Cognitive impairments are a key problem for many people with mood disorders. They often persist into periods of remission even when a person is relatively well. Such deficits are a real obstacle and make it difficult for people to function at work. They can create stress and lead to poor decision making and are associated with increased risk of relapse.
There are also social aspects to cognitive dysfunction. If people cannot attend to a conversation, or remember what others have said, they are not able to engage in social life in the way that they did before.
It is not just a case of feeling well but also of doing well, if you want to be well.
Cognitive dysfunction is not sufficiently targeted by current treatments. And this is a challenge since such problems are an obstacle for patients. It is also the case that there has been no consensus on when and how to assess cognition. We need more research on screening tools and guidance on how to use them. We also need randomised trials of targeting treatment on cognitive impairment.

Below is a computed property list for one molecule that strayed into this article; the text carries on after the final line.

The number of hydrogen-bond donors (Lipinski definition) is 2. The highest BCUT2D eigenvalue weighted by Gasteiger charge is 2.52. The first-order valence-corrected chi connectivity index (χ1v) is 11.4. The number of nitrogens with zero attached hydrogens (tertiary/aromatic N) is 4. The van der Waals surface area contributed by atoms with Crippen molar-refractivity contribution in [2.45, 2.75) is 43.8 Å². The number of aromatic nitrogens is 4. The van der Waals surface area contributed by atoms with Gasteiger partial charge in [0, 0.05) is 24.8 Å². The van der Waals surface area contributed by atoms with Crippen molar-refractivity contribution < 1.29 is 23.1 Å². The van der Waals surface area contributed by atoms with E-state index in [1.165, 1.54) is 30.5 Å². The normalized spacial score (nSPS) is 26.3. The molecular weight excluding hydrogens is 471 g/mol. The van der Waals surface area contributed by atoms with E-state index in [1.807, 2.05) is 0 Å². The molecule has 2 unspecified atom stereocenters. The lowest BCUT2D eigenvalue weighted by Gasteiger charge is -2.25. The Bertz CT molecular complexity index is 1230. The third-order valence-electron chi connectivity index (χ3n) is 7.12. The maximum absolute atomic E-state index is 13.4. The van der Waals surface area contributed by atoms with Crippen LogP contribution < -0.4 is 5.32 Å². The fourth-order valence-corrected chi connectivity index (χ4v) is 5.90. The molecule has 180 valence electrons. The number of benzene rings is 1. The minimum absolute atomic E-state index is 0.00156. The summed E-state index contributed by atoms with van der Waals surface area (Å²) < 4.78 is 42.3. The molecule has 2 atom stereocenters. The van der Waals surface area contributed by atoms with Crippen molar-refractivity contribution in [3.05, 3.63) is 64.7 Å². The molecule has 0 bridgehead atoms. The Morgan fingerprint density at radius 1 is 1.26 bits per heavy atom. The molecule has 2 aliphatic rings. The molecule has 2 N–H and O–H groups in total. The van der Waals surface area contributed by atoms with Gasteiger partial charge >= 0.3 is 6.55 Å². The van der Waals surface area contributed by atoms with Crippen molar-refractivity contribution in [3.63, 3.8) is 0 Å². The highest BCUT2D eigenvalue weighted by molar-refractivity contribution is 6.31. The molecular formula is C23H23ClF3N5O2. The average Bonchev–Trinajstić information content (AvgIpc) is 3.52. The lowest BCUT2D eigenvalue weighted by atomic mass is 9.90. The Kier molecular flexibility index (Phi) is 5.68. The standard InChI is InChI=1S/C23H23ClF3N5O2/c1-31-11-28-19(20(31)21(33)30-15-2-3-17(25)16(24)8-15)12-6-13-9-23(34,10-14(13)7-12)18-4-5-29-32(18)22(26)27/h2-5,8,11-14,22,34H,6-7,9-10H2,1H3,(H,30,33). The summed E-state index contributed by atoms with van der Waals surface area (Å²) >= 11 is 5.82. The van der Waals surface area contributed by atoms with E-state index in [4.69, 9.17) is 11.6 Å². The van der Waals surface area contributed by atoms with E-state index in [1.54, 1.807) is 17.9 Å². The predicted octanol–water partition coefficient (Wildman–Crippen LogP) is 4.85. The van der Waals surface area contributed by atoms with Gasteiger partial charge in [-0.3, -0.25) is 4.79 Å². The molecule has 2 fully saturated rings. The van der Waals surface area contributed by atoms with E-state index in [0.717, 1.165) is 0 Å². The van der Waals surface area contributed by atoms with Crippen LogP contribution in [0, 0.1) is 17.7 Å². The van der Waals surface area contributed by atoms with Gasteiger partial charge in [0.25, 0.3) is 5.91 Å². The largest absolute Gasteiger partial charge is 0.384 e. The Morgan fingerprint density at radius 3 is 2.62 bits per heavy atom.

Lately, there has been a shift in focus from simply improving mood symptoms -- so that patients fall below a certain cut-off score -- to a paradigm in which the target is functional recovery. This includes quality of life and capacity to work. For patients this is not just a case of feeling well but also of doing well, if they want to be well.